This is how you can really endure hours of journeys on thick, soft upholstery.


Thirdly, it's time to cool down properly here. While in the humid heat in Indonesia you sometimes don't want to leave your accommodation at all or just lie by the sea, you sometimes almost want them to be there on the buses. The Air conditioners work just great in Indonesia.

A thick sweater, scarf and possibly even socks are recommended in any case.


And last but not least, the Indonesian buses always have the honor of Indonesian music to listen. If you want or not. Yes, the loudspeakers in the buses also work extremely well.

After all, you never forget which country you are in (as if you could otherwise), and to be honest you don't even want to drive the bus without the music at some point.




6) Typical Indonesia: A “no” is considered impolite


Indonesians don't like to say No. There are regional and cultural differences, but in general you should expect that you will hardly ever hear a no.

This can lead to confusion when you ask for directions or ask a yes / no question. The Indonesians often dig for theirs Paraphrasing skills or they will just organize someone for you who can give you a correct answer to your question.



7) Typically Indonesia: The sanitation-saving measure


Indonesia is big and huge, diverse and different everywhere. However, if you want to experience the real Indonesia, you will recognize that the Sanitary facilities often not quite what we find in the bathroom in our German homeland.

And even if you don't want to experience that, you will probably encounter it sooner or later.

On the one hand there are those Squat toilets. If you are unlucky even more likely to have a hole in the floor than something that looks like “squatting” or “toilet”.

Soft, fluffy toilet paper is usually searched in vain. Instead, there are large buckets of water and ladles and your own hands. Or something like that.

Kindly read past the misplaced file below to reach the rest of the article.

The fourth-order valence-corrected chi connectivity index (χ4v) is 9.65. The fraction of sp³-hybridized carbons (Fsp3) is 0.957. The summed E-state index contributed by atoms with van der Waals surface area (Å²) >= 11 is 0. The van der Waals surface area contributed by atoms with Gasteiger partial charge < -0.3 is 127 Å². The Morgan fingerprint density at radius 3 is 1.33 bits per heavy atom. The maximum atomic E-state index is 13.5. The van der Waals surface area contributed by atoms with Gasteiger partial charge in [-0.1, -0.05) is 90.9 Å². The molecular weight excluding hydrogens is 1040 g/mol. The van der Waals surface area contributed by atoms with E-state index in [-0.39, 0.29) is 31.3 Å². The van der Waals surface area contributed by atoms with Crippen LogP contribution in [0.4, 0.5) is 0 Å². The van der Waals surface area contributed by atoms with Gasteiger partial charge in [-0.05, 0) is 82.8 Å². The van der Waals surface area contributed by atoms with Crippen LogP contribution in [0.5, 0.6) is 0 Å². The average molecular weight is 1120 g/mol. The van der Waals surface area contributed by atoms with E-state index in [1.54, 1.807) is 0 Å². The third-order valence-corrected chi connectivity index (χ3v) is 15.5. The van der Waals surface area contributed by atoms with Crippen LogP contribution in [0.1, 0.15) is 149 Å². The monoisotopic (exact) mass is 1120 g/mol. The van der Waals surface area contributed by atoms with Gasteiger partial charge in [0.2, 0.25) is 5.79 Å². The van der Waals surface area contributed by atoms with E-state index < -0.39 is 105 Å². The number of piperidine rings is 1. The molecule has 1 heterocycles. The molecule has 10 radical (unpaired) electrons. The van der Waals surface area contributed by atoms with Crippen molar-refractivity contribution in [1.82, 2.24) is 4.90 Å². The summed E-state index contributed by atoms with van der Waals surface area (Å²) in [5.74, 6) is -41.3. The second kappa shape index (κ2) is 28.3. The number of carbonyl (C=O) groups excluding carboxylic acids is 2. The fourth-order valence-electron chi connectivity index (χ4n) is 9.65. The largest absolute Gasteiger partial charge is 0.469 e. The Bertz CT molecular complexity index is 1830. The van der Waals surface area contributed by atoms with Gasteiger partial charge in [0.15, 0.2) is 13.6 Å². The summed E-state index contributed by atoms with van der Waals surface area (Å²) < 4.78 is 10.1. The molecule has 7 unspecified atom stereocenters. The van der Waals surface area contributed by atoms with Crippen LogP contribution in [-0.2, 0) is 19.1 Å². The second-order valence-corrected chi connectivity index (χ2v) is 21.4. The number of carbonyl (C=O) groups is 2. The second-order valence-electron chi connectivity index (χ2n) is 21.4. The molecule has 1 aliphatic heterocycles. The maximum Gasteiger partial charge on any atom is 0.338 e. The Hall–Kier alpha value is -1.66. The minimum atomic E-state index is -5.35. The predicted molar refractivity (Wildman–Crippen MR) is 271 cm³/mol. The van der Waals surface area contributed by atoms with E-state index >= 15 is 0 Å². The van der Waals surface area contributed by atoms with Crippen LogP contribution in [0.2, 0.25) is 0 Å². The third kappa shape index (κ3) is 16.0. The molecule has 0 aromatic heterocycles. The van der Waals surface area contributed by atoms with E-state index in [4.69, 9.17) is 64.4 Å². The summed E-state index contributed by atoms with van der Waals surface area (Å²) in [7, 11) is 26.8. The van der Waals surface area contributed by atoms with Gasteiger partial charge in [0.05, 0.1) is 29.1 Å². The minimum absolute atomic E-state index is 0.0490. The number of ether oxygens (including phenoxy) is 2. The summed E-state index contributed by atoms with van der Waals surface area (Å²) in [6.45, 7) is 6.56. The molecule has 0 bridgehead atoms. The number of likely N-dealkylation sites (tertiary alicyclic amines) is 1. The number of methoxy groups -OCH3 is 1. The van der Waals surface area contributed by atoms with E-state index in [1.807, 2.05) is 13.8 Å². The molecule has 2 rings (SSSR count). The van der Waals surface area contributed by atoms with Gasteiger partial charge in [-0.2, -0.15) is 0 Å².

A tube is therefore essential for the sensitive Disinfectant gel in the luggage

On toilet paper You should do without it in Indonesia anyway, because it not only clogs the squat toilets, but also the toilet pipes. The sewage system in Indonesia cannot do that at all. If so, it should Toilet paper in the trash can land. After all, they are also regularly taught in the accommodations, there is no unpleasant smell.

For all the critics, the "Oh God, how disgusting" -sayers, those who can literally see bacteria: The squat toilets are not only healthier, but also more hygienic than our western toilets!


Sometimes you can also find “real” toilets, but without flushing. A strange mean thing.


In addition to the toilets, you should get used to the Indonesian showers: The Mandis.

Again: a big one Ton of water under the tap and one ladle or a small bucket are used for personal hygiene. Needless to say, the water is natural cold is not true?

At the beginning it was a big effort, you quickly get used to the basement shower once you have got used to the temperatures in Indonesia.

Yes, you even come to love her. You are in no time at all awake, a little cooled down, well supplied with blood and feels fresh all around. And you get clean with it too - don't worry.




8) Typical Indonesia: negotiating


The prices are flying. 120 - no, 80, - for 110 you get it - I'll give you 90! We're talking about thousands - IDR 120,000 (Indonesian rupees), IDR 80,000, and so on. With prices like this, it is usually about bigger items, maybe a pair of pants or a sun hat.

But also with bananas in Indonesia negotiated, or when riding the becak, the Indonesian rickshaw. It can really be about cents. Whether you pay IDR 10,000 or IDR 6,000 for a bunch of bananas doesn't really matter to us, but it is part of shopping in Indonesia.

Indonesians love to negotiate.

Very important: Try to be fair. Don't think that you can get everything for ridiculous prices - the Indonesians will put a stop to that too. You are allowed to participate 40-50% Start under the first price mentioned, then ultimately you meet somewhere in the middle.

If you travel longer through Indonesia, you will quickly get a feeling for how much money what should cost. And treat yourself to 5,000 to 10,000 IDR more, it doesn't hurt at all and the seller is happy.



9) Typical Indonesia: street stalls


Anyone in Indonesia eat authentically would like, should adhere to the numerous Street stalls and open, simple restaurants do.